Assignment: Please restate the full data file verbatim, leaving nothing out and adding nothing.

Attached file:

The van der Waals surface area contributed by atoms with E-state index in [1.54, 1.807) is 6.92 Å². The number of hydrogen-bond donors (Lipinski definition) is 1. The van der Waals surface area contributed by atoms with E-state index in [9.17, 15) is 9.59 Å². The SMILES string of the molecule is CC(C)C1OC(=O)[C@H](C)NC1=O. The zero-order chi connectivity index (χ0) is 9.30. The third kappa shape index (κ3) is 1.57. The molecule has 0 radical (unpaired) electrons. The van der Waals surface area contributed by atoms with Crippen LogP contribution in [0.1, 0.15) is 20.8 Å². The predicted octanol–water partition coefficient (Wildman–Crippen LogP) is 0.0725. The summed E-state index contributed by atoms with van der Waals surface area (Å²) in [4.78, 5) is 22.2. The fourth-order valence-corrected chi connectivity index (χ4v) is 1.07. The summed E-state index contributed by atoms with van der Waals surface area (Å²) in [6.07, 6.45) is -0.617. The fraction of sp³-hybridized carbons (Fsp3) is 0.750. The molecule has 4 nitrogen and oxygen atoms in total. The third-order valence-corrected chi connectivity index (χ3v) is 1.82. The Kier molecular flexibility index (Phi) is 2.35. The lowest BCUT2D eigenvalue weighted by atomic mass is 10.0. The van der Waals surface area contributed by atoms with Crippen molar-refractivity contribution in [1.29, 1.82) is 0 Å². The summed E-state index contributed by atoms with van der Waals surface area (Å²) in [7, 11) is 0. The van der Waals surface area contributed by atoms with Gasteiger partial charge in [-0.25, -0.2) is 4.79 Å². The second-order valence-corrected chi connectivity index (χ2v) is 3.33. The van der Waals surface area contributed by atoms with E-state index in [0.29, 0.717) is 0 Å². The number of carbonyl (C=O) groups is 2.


The van der Waals surface area contributed by atoms with E-state index in [1.54, 1.807) is 6.92 Å². The number of hydrogen-bond donors (Lipinski definition) is 1. The van der Waals surface area contributed by atoms with E-state index in [9.17, 15) is 9.59 Å². The SMILES string of the molecule is CC(C)C1OC(=O)[C@H](C)NC1=O. The zero-order chi connectivity index (χ0) is 9.30. The third kappa shape index (κ3) is 1.57. The molecule has 0 radical (unpaired) electrons. The van der Waals surface area contributed by atoms with Crippen LogP contribution in [0.1, 0.15) is 20.8 Å². The predicted octanol–water partition coefficient (Wildman–Crippen LogP) is 0.0725. The summed E-state index contributed by atoms with van der Waals surface area (Å²) in [4.78, 5) is 22.2. The fourth-order valence-corrected chi connectivity index (χ4v) is 1.07. The summed E-state index contributed by atoms with van der Waals surface area (Å²) in [6.07, 6.45) is -0.617. The fraction of sp³-hybridized carbons (Fsp3) is 0.750. The molecule has 4 nitrogen and oxygen atoms in total. The third-order valence-corrected chi connectivity index (χ3v) is 1.82. The Kier molecular flexibility index (Phi) is 2.35. The lowest BCUT2D eigenvalue weighted by atomic mass is 10.0. The van der Waals surface area contributed by atoms with Crippen molar-refractivity contribution in [1.29, 1.82) is 0 Å². The summed E-state index contributed by atoms with van der Waals surface area (Å²) in [7, 11) is 0. The van der Waals surface area contributed by atoms with Gasteiger partial charge in [-0.25, -0.2) is 4.79 Å². The second-order valence-corrected chi connectivity index (χ2v) is 3.33. The van der Waals surface area contributed by atoms with E-state index in [0.29, 0.717) is 0 Å². The number of carbonyl (C=O) groups is 2.